Friday, May 30, 2014

Condoms for Your Heart

 I’m sure some of you have heard of the phrase “guarding your heart.” It’s a slogan flung around with gusto in the emotional chastity realm, but it never fails to bring a smirk of annoyance to my face.

Allow me to explain. For those of you who have not been enlightened by the emotional chastity fairy, guarding your heart is a concept taught to most young Christian women that tries to ensure that their hearts aren’t broken before they should be. Basically, girls are warned not to let their feelings for a man give way to infatuation, or to tell a man too much about themselves, just in case he happens to turn tail and run away forever (like most of them supposedly do). Okay, you say, very fine, very good. Nothing wrong with that.

I had never heard of guarding my heart or emotional chastity until I came to college and became very emotionally involved in several relationships. So on that fatal day when I came to one of the SPO leaders crying about all the difficult men in my life, I was immediately filled in on what I had done wrong. I had told Jimmy Joe too much about my personal problems. I had let Buddy Ro steal my attention when he didn’t deserve it. I had allowed myself to cater to Bobby Joe’s every whim. I hadn’t guarded my heart! In fact, I had let these men STEAL my heart! Ah, the horror!

Well, never fear, this well-meaning lady told me, this can all be fixed. Just pull away. Don’t spend so much time with X. Stop telling Y about your hopes and dreams and fears. Don’t be a cookie-baking slave for Z. With an enlightened heart, I went back to school and followed her instructions to the letter.

And you know what? I became more lonely, insecure, and unstable than ever. If someone had just told me to step back and frankly examine myself and the relationships I was trapped in, there would have been a lot less chocolate wrappers and Kleenex in my trashcan. I knew deep down that these relationships would never work. I knew my feelings for these people would never be reciprocated. But most of all, I knew I was digging myself into a deep rut of pretending. I couldn’t be myself around these men—couldn’t touch them, couldn’t tell stupid jokes, couldn’t even look into their eyes for more than two seconds during conversations.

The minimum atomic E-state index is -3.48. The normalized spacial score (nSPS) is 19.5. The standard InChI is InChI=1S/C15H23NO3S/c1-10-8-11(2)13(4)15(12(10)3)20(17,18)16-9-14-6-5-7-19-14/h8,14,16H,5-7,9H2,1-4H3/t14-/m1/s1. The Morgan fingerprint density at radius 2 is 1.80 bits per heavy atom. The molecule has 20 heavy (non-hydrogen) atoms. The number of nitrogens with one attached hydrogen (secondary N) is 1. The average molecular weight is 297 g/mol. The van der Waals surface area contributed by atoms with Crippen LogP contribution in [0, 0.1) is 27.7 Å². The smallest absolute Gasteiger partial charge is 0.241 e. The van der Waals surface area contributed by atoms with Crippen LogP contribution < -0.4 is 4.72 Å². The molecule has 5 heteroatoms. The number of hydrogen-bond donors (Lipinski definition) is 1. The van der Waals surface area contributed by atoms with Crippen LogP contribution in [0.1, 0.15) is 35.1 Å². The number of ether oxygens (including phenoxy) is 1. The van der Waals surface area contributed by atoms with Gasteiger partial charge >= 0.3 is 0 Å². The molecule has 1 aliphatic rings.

When I pulled away, I missed them. After all, they were and still are my friends, and the resulting feelings of insecurity, loneliness, and doubt were like shooting myself in the foot. I could sit alone on Friday nights watching Combat! and sniffling into my popcorn bowl, wondering what kind of fun they were having without me and halfheartedly congratulating myself for being so virtuous and staying away from an emotionally unchaste situation. Or I could say to hell with it, I’m going to go out with my friends and play cards and toss Frisbees and realize that there are healthier ways to deal with your feelings. 

Or not...
See, all this stuff about guarding your heart is fine and good until you use it as a replacement for something far more important: two little things called honesty and common sense.

One of the most important issues emotional chastity fails to address is how to be genuine with your feelings. Many girls think that being emotionally chaste means ignoring your feelings, or just not doing anything about them when they suddenly surface. Sexual chastity means not having sex, but emotional chastity does not mean not having emotions. Even Spock cried. 

You see, when we rock ourselves to sleep with the mantra “guard your heart,” we begin to calculate every emotional step in our relationships. We weigh every feeling and hope, and battle against our every expectation for the relationship as a safeguard just in case Bobby Joe turns tail and leaves us sobbing in the chaos. Basically, we force ourselves to be emotionally distant, never going beyond small talk about the weather (which, I will admit, Minnesotans can yak about for an eternity and a half).